The Signal Recognition Particle and
In some types of eukaryotic cells, most of the
proteins translocated into or across membranes utilize the signal recognition
particles. These are small ribonucleoprotein particles containing a 300
nucleotide RNA molecule and five proteins, ranging in size from 14 KDa to 72
KDa. As the elongating signal peptide protrudes from the ribosome, the signal
recognition particles bind and arrest translation. After binding of the signal
recognition particle to the endoplasmic reticulum, translation resumes and the
protein is translocated across the membrane during its synthesis.
The generality of this process is not known, and some eukaryotic cells seem not to arrest translation.
Controversy has waxed hot on the matter of whether bacteria also utilize the
same sort of pathway. They contain a small ribonucleoprotein particle
containing an RNA that sediments at 4.5S. This possesses significant homology
to the eukaryotic signal recognition particle, but its role in protein
secretion is not yet clear.
Can the roles of the signal recognition particle
components be iden-tified? Genetics frequently can be utilized in simpler
organisms to obtain mutants unable to perform certain reactions. The complexity
of eukaryotic systems blocks the use of mutants for functional dissection of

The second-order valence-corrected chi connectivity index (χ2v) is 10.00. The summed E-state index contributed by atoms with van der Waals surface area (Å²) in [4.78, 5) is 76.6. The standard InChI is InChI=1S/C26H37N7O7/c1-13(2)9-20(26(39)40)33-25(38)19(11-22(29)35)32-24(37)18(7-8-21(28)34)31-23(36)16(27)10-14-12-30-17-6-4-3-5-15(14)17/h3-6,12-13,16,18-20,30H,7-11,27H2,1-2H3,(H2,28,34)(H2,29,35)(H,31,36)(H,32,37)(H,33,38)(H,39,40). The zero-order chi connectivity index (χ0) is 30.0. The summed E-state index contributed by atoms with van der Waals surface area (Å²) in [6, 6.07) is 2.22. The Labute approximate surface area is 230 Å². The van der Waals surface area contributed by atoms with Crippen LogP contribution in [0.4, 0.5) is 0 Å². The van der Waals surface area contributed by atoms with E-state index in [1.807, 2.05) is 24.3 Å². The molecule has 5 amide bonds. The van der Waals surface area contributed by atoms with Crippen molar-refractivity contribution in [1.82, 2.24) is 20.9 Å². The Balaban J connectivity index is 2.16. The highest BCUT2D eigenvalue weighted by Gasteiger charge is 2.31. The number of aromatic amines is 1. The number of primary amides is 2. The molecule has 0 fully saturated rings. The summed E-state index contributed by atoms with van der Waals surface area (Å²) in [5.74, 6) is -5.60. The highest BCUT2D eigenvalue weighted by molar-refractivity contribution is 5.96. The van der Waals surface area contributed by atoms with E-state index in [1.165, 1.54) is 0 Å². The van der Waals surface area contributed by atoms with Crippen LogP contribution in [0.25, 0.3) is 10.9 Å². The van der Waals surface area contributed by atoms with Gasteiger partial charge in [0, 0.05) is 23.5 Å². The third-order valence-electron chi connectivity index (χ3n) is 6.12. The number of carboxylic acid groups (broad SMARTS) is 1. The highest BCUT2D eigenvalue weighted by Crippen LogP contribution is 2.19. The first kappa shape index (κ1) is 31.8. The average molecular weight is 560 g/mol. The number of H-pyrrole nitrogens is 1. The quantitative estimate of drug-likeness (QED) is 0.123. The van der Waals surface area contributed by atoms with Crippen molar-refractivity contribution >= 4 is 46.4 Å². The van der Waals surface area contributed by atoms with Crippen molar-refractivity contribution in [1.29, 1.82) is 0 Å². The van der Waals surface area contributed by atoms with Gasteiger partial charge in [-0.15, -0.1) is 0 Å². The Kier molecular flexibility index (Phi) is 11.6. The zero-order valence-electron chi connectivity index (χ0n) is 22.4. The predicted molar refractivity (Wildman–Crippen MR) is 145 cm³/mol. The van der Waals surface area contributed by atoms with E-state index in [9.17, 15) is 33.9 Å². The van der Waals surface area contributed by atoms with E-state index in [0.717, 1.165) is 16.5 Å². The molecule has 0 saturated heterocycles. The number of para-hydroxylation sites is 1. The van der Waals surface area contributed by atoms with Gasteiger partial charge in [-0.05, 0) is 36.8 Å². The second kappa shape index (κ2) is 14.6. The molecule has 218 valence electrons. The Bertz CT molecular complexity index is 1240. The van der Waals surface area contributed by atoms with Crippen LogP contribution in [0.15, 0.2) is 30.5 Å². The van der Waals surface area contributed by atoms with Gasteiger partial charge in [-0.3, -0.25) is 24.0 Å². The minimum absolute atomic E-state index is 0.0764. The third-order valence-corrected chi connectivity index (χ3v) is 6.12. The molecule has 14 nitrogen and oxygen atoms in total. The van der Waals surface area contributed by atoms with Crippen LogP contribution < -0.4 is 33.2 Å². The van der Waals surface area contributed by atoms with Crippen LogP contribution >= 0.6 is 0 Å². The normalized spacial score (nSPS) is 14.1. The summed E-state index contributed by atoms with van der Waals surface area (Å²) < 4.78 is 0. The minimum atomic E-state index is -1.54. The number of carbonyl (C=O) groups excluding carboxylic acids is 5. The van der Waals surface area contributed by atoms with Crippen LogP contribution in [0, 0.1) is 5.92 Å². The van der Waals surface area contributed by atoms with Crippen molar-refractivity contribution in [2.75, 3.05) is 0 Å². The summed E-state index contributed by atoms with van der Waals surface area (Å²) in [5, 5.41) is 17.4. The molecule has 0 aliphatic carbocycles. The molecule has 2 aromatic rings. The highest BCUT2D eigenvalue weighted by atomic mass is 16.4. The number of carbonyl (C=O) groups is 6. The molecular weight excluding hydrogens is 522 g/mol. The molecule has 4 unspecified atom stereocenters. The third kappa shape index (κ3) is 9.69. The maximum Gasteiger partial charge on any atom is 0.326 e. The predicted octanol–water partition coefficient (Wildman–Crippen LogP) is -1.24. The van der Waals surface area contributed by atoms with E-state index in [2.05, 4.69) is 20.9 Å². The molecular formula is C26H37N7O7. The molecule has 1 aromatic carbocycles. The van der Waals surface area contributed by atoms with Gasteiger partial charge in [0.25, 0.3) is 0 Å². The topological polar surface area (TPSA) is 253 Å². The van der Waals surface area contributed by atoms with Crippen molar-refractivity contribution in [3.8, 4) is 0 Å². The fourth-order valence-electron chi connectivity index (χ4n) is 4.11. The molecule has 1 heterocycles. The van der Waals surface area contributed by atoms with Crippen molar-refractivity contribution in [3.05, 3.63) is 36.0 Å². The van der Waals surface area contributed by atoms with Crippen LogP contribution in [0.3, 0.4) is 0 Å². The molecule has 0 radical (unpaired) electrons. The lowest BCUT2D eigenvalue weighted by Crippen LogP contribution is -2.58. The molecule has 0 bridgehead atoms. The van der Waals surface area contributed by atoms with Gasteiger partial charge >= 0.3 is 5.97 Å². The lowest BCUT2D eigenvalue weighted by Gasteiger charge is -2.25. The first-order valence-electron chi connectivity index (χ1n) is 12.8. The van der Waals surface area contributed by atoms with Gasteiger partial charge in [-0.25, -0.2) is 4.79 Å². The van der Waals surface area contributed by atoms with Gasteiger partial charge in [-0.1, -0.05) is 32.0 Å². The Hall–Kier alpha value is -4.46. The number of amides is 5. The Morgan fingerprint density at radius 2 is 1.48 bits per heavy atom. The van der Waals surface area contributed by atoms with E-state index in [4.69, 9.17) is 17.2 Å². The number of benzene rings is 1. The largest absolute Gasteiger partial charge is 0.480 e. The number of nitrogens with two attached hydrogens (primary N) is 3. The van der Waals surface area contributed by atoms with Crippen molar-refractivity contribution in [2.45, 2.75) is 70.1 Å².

the signal recognition particle. Instead, a biochemical approach had to be
There are two requirements for a biochemical
dissection. First, it must be possible to assay for each of the steps in the
process. This is possible. Binding of signal recognition particles can easily
be measured because after binding they cosediment with the translating
ribosomes. By using homogenous messenger, translation arrest can be seen by the
failure of the proteins to be completed and by the accumulation of short
incomplete proteins. Translocation into membranes can be quantitated by adding
membrane vesicles to a translation mixture. Translocation of the protein into
the vesicles leaves them resistant to protease digestion.
The second requirement is the ability to take the
signal recognition particle apart and then to reassemble it. When the particle
had been dissociated and the various protein components were separated, they
were individually inactivated by reaction with N-ethylmaleimide. Par-ticles
were reassembled containing one reacted component and the remainder unreacted.
By this means, the proteins responsible for signal recognition, translation
arrest, and translocation were identified. In